Re: Fedora/Linux Security Guide
|[Date Prev][Date Next][Thread Prev][Thread Next][Date Index][Thread Index]|
Hello, On Wed, 2009-03-11 at 12:43 +1000, Scott Radvan wrote: > Hi all, > > > I have built HTML and PDF versions of the very-nearly-finished > Security Guide, which has its focus on Fedora and is on its way to > being available in the upcoming 11 release. > I thought there may be some members of this list who would like to take > a look at it. > Any reviewers/comments at all are of course more than welcome. How do you want comments? I see the other comments back to this list but I also followed some links down to fedorahosted.org under the "We need feedback" section. > http://sradvan.fedorapeople.org/Security_Guide/en-US/ I've only given it a preliminary glance but I've passed the URL onto others of my "Threat Analysis Team" at Internet Security Systems (ISS now IBM-ISS). Here are some of my preliminary thoughts on what you have and I'll look at signing up on the site... Couple of things. Very good on the smart-card stuff. I'm a very big proponent on that. The more the better. Please add information on using smartcards with ssh. I got that to eventually work on F9 but it was a royal PITA. Really could use an expanded section on ssh and ssh authentication methods. Ssh is such a major component in a number of other tools, such as rsync, it needs emphasized coverage or possibly a reference to more extensive works. Use of authentication keys and authentication agents should get some coverage. Kerberos got fairly extended coverage but I would wager more people use ssh than have to deal with Kerberos. 2.1.3. Password Security Creating strong passwords and password creation methodology - very good. More emphasis on "passphrases" to replace "passwords" would be even better. IMNSHO, password aging is actually bad for security. People think it improves security when, in fact, it degrades security. My reasoning here: In addition to encouraging people to write them down (which is one good point against password aging): * It ignores the "anatomy of a hack" model where the attackers first action as part of compromising a password is to secure his access regardless of password. This can take the form of backdoors or simply ssh authorized keys. The password is never needed after that. * For the above reason, changing a password does not resecure a compromised account nor does it limit access from an attacker. * It encourages people to use the same or similar passwords for multiple accounts to ease remembering. * It forces users to periodically enter a "new" password twice under circumstances which may itself lead to compromise. Shoulder surfing someone when they are changing a password is much easier because it's easier to spot and they're entering it twice making the shoulder surfing itself easier. Trojaned password changing apps are also common in hacker toolkits. * It discourages strong (difficult to remember) passwords. Good strong passwords can be difficult to come up with. A good strong password is not something an attacker is going to brute force (maybe shoulder surf, if he's really REALLY good at it). * Encouraging weak passwords can result in a "jumping in front of a bus" effect (this time around you just happen to select a password they are guessing for). * It is no replacement for strong passwords which have been checked for complexity. * With stong passwords, it is not necessary. * Without strong passwords, it is not sufficient. * It may be required for corporate compliance under the guise of "security" but that can lead to a false sense of security. You may have to do it anyways, just don't even begin to think it means you're secure. Section 3 Encryption No mention of E-Mail encryption, or S/MIME (or PGP/Mime). Section 2.2 Server Security No mention of using SSL protected protocols (https, pop3s, imaps, smtps) as secure alternatives. > Cheers, Regards, Mike -- Michael H. Warfield (AI4NB) | (770) 985-6132 | mhw@xxxxxxxxxxxx /\/\|=mhw=|\/\/ | (678) 463-0932 | http://www.wittsend.com/mhw/ NIC whois: MHW9 | An optimist believes we live in the best of all PGP Key: 0xDF1DD471 | possible worlds. A pessimist is sure of it!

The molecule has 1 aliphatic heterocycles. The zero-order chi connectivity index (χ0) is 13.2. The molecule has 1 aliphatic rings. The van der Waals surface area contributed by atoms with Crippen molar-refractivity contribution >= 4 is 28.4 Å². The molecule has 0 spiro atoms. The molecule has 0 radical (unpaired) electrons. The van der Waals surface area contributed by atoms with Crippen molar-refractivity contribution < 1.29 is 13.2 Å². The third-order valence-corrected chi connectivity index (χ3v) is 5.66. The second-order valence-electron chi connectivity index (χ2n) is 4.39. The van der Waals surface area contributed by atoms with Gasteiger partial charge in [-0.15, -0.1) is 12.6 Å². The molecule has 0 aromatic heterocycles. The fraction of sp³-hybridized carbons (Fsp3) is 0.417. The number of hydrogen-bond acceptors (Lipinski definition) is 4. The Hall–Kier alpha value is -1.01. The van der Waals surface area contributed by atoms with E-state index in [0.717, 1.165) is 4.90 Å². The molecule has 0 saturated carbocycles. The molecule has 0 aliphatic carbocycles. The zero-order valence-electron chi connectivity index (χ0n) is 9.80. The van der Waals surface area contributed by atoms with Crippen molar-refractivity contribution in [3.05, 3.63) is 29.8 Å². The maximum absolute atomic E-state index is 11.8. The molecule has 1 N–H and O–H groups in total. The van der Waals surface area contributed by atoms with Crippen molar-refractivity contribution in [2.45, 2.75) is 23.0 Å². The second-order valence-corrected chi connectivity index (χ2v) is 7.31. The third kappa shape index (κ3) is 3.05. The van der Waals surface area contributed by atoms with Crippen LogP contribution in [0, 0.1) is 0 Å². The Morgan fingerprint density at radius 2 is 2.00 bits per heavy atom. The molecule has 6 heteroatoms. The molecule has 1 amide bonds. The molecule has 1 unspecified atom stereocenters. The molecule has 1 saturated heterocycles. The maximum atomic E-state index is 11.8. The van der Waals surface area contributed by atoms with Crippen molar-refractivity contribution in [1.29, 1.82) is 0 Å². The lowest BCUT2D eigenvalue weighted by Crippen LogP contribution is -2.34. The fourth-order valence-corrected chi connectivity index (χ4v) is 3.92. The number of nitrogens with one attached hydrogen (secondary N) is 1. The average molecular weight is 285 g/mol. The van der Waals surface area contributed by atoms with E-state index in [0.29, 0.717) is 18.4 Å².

Description: This is a digitally signed message part
-- Fedora-security-list mailing list Fedora-security-list@xxxxxxxxxx https://www.redhat.com/mailman/listinfo/fedora-security-list
[Home] [Fedora Legacy List] [Fedora Maintainers] [Fedora Desktop] [Red Hat 9 Bible] [Fedora Bible] [Fedora SELinux] [Big List of Linux Books] [Yosemite News] [Yosemite Photos] [KDE Users] [Coolkey] [Fedora Tools]